Anyone who thinks that after the coronavirus lockdown has been lifted the United States will experience a V-shaped economic recovery has not been paying sufficient attention to a brewing repeat of the European sovereign debt crisis. Nor have they been paying much attention to the increased signs of real trouble in the emerging market economies that now constitute around half of the world economy.
One of the key economic lessons of the past decade or so was that the 2008 bankruptcy of Lehman Brothers, a relatively small U.S. investment bank, could have major spillover effects on the rest of the world economy. Another lesson was that a 2010 sovereign debt crisis in Greece, a relatively small European country, could cast a dark cloud over the prospects for a global recovery.
Recalling those lessons should be sensitizing U.S. economic policymakers to the possibility that in the same way that a crisis at a U.S. investment bank could send the rest of the world into a recession, economic troubles abroad could hobble a U.S. recovery from its deepest economic recession in the post-war period.
Those lessons should also be cautioning U.S. policymakers that while it might be very well to hope for the best, they should be carefully planning for the worst. In particular, they should be making contingency plans now for a possible full-blown Eurozone sovereign debt crisis later this year centered on Italy, a country that is around ten times the size of Greece. They should also be bracing themselves for an all-too-likely wave of emerging market debt defaults and for the all-too-probable move of China, the world’s second largest economy, to a markedly lower long-run economic growth path.
Unfortunately, there are many reasons to think that Italy, the Eurozone’s third largest economy, could be heading for real trouble. It certainly has not helped matters that Italy found itself at the epicenter of the European coronavirus pandemic. Not only did that force the country to adopt a virtual total lockdown with devastating consequences for its economy. It also has had the effect of decimating its all- important tourism industry as international travel came to an abrupt halt.
It also has not helped matters that stuck in a Euro straitjacket, Italy does not have its own monetary and exchange rate policy to help extricate it from what is bound to be a major economic slump. Constrained by Eurozone rules, Italy also has little room to engage in budget pump priming. As an indication of Italy’s poor prospects of economic renewal, it is well to recall that while the U.S. already has taken budget measures of 10 percent of GDP in response to the economic fallout from the coronavirus pandemic, Italy has taken less than 2 percent of GDP of such measures.
All of this makes it difficult to see how Italy will be able to manage servicing its public debt problem. Already before the pandemic, Italy had a public debt to GDP ratio of 135 percent. Now after the pandemic, with Italy’s economy likely to contract by at least 10 percent in 2020, the country’s public debt to GDP ratio will soar to well over 150 percent. Equally troubling will be the country’s poor prospects of being able to subsequently grow its way out of its debt problem.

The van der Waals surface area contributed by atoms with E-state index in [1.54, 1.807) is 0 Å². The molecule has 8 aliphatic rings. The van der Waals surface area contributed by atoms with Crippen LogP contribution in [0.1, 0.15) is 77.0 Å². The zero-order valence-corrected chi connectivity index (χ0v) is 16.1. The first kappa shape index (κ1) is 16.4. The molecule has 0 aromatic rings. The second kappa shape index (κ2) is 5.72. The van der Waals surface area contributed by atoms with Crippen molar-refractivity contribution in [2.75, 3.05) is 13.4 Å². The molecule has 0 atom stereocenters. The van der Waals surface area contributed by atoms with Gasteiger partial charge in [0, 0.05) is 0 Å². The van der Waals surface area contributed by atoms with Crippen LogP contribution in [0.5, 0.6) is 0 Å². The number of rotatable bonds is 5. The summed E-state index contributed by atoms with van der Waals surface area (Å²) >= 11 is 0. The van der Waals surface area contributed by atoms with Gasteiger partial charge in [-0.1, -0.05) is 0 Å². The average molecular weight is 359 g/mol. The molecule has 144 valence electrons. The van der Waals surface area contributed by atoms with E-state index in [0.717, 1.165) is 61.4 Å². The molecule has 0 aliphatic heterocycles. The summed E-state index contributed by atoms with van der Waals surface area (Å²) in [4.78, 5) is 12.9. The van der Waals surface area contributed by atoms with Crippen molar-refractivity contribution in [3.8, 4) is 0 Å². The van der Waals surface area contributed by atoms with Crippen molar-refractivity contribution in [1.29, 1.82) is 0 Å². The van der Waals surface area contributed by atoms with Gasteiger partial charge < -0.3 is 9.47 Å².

To be sure, in principle the European Central Bank (ECB) could keep Italy afloat by buying an ever-increasing share of its public debt. But the amounts could be daunting even for the ECB. Over the next two years, the ECB might need to buy over EUR 1 trillion in Italian public debt and provide another EUR 1 trillion in support for the Italian banking system. But judging by the present strong resistance of Italy’s northern European partners to the issuance of a joint European coronavirus bond, it is far from clear that they will go along with such ECB largesse.
An Italian debt crisis would be a major global economic event at any time. But it would particularly be the case at a time when China, formerly the main engine of world economic growth, is likely to move to a much lower economic growth path than before following the corona-induced bursting of its epic credit and housing market bubble. It would also be the case at a time when the perfect storm of low international commodity prices, a record rate of capital repatriation and depressed external demand is bound to set off a wave of emerging market debt defaults.
At a time of considerable economic uncertainty, it is all very well for economic policymakers to make upbeat comments about the country’s economic prospects with a view to boosting household and corporate confidence. But one must hope that in formulating the appropriate policy response to the economic crisis, policymakers are being realistic in their private assessment of the serious international challenges that now face a U.S. economic recovery.
Desmond Lachman is a resident fellow at the American Enterprise Institute. He was formerly a deputy director in the International Monetary Fund's Policy Development and Review Department and the chief emerging market economic strategist at Salomon Smith Barney.